As anyone who has seen Red Road and Fish Tank will know, Andrea Arnold is a no-frills realist whose hand-held camera inspects the grot of 21st-century lives.
She's not someone you'd expect to adapt and direct a classic Victorian novel. But Wuthering Heights is a jolly peculiar Victorian novel. It scraps several conventions of plot, time and relationships. Its female lead dies halfway through. The male lead, far from being a romantic hero, is a vengeful sadist. The theme isn't love but obsession, wildness, elemental emotions in an elemental landscape.
We get the elements and the landscape all right. Not one of the previous 17 adaptations of Emily Brontë's novel has (I can confidently assert) offered such extremes of wildness and weather. Yorkshire's timeless moorland is filmed in mud, tempest, downpour and darkness. Night scenes are shot with minimal natural light, indoor scenes in barely firelit gloom. The titular Heights doesn't resemble the mansion where Merle Oberon grew up in William Wyler's 1939 version; it's a poky farmhouse, where children sleep in unlit cupboards, and the family huddle with the dogs for warmth in the evening.
They're an uncouth bunch. When Heathcliff is introduced to the Earnshaw family, Cathy's first impulse is to spit in his face. Her thuggish brother Hindley punches him. He's regularly thrashed by his adopted father and the servant Joseph. But as he's put to work, he and Cathy start to hang out together, running through fields, riding horses, gazing at the sky, silently forging a connection outside social norms, one which will destroy lives.
Ms Arnold's main innovation is to cast Heathcliff as black. In the book, he's a gypsy foundling. Ellen, the housekeeper, speculates that he's descended from Indian or Chinese forbears. Brontë consciously makes him an unclassifiable outsider, who unsettles everyone and won't fit anywhere. In the film, he's simply a victim of racism. Hindley and the snobbish Lintons use the N-word, call him a circus monkey and suggest hanging him, as if they were Peckham bigots or Mississippi rednecks. I found these shifts of emphasis distracting rather than illuminating. Instead of dramatic exposition, Ms Arnold gives us an orgy of symbolic flora and fauna: white sheep, white geese, brown hills, brown rabbit corpses, black and white lapwing feathers. Flittering moths, hovering hawks, snared rabbits and caged birds ceaselessly nudge you to consider the themes of exclusion and predation.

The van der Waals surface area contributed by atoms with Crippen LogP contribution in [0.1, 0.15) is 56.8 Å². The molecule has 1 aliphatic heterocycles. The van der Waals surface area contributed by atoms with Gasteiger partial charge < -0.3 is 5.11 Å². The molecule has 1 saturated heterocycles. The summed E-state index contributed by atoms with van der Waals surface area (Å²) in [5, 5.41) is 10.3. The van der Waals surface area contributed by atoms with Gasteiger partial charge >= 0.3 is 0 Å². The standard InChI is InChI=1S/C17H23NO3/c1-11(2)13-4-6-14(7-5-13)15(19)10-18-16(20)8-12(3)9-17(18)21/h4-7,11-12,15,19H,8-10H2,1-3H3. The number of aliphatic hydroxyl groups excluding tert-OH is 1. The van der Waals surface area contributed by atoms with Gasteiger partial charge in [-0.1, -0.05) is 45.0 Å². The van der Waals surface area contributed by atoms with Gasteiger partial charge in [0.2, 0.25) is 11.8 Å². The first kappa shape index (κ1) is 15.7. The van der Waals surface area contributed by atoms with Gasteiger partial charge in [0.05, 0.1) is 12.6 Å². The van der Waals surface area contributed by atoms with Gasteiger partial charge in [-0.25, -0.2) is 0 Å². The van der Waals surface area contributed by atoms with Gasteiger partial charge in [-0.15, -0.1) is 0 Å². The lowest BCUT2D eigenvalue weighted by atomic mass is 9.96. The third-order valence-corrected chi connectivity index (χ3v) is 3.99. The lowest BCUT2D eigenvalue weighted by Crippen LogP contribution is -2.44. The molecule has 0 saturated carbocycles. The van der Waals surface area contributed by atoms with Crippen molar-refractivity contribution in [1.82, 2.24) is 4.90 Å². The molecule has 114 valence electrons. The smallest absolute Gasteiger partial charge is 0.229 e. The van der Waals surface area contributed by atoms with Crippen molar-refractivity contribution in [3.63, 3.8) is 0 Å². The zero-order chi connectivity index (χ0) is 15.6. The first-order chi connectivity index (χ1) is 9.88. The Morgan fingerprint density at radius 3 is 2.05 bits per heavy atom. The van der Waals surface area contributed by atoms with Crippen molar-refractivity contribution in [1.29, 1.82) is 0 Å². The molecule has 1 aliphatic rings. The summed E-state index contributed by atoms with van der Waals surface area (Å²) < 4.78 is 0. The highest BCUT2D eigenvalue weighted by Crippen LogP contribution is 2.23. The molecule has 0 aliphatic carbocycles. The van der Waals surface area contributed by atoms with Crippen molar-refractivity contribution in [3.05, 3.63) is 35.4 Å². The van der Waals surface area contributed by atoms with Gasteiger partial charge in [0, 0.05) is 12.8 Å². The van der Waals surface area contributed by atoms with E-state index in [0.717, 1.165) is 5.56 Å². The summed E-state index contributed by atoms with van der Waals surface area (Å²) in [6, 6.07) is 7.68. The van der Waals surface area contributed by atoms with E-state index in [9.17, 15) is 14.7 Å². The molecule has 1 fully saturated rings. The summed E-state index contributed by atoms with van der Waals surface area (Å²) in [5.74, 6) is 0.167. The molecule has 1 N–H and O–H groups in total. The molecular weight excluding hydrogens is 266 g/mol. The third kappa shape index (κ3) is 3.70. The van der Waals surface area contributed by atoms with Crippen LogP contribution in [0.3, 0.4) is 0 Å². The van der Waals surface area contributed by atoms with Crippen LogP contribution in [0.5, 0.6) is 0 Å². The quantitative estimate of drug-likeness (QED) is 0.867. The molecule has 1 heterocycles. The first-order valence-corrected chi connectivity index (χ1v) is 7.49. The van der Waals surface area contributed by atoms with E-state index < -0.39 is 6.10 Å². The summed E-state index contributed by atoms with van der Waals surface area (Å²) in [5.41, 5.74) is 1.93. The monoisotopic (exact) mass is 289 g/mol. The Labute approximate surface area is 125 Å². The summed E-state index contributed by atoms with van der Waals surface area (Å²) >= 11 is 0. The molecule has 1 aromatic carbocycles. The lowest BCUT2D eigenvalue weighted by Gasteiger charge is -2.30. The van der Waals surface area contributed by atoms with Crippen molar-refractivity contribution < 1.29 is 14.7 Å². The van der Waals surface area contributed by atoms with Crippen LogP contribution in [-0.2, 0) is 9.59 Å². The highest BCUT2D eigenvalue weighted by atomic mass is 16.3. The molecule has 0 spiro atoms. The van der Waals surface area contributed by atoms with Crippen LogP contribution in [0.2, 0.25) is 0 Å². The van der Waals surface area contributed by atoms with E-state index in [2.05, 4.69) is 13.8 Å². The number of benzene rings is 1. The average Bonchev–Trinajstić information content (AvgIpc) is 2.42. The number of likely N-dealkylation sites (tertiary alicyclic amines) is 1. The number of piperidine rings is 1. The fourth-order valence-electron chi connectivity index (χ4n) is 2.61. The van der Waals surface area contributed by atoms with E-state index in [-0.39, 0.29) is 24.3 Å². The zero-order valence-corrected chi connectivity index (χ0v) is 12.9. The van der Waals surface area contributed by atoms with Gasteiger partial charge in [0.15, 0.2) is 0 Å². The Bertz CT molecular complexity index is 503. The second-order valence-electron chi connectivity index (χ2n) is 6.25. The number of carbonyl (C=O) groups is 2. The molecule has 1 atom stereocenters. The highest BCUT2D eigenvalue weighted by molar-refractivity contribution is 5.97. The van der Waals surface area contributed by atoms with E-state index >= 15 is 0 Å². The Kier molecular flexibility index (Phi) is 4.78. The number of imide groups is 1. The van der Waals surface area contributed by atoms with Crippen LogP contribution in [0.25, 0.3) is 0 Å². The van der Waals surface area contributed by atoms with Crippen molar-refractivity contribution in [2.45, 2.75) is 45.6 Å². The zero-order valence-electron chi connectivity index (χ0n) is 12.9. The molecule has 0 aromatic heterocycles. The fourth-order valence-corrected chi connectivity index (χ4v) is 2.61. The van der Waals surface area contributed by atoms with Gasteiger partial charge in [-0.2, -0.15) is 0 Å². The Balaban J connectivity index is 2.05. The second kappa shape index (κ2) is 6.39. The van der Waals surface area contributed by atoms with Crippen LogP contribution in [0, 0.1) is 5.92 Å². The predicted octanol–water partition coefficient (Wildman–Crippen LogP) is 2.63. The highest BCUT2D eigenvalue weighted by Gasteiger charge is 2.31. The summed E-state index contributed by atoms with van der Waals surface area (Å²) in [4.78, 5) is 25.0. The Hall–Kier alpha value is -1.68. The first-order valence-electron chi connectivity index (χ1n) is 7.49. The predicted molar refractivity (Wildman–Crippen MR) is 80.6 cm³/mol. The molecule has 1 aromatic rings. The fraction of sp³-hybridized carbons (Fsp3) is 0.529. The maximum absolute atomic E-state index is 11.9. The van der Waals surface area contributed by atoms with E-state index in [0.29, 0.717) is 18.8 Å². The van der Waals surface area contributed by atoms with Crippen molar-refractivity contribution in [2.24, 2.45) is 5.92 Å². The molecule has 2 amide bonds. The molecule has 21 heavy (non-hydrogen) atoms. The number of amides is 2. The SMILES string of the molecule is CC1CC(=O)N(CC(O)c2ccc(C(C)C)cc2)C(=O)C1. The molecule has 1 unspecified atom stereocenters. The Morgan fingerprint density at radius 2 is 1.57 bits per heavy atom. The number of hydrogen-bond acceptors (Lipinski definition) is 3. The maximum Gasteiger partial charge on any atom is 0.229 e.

The main problem, though, is the acting. As young Heathcliff, Solomon Glave manages impressive bursts of anger (he shouts "Fuck off, you cunts!" at the Lintons, which I don't remember in the book) but exudes nothing more savage than a brooding sulk. After his rise to prosperity, he returns (played by James Howson) looking like a 19th-century Zanzibar pimp – all frock coat, stock and cravat, coolly dispensing revenge and strangling a spaniel – but radiates little emotion. Shannon Beer and Kaya Scodelario, playing young and old Cathy, are adequate actresses but are given little dialogue. We get no sense of grown-up connection between the leads until Cathy is on her deathbed. This dark, near-silent film is just too grim to be borne.
The other literary adaptation of the week could not be more different in treatment. From the opening credits (a red plane swooping out of a blue Puerto Rican sky to Dean Martin singing "Volare"), The Rum Diary hums with life, the action punctuated by aerial shots and samba music, like a sonic picture postcard of the Caribbean, circa 1960.
Johnny Depp plays Paul Kemp, a hard-drinking hack hired by the fading San Juan Star as horoscope writer and bowling correspondent. His editor, a cigar-chomping Richard Jenkins, yells "I do not need another heavy drinker!", but his colleagues Sala (Michael Rispoli) and Moburg (Giovanni Ribisi) live for 470-proof rum and extreme drugs. Kemp meets Sanderson (Aaron Eckhart), a crooked developer who enlists him in his evil plans to turn an unspoilt neighbouring island into a hotel resort. Things are complicated when Kemp falls for Sanderson's dreamboat girlfriend, Chenault (Amber Heard).
The film zips along, pitching our permanently sozzled or stoned hero ("How can anybody," yells his editor, holding up the unpaid hotel bill, "drink 169 miniatures?" "Aren't they complimentary?" counters Depp) into a series of well-handled scrapes. A scary encounter with hostile natives becomes a lethal car chase, with improvised flame-thrower. A carnival outing climaxes with a sexy dance between Chenault and a local hunk until a fight kicks off. Ms Heard is a sensation: a pretty Texan, she scrubs up into a Hollywood goddess to rival Grace Kelly. She shares a thrilling, who-will-scream-first car ride with Depp, in a Chevy Corvette almost as beautiful as she. And Depp, though a touch old for the character, is splendid as the coolly off-his-head charmer who wakes up to a conscience.
Bruce Robinson, the director of Withnail & I, was pulled out of retirement by Depp and Thompson to write the witty screenplay and direct. He plays up the despoiling-of-Paradise angle (which wasn't in the book) to give Depp's role more depth: the film's climax should be Kemp choosing between taking Sanderson's money or exposing his colonialist plans. Sadly, this plot-strand gets nowhere and the film ends in flat anticlimax. But if you can ignore that, there's much to enjoy: it's a dazzlingly shot, sometimes hilarious, sometimes hair-raising, picaresque tale of excess and commitment.
Jonathan Romney reviews Snowtown, a grisly tale of serial killing in Australia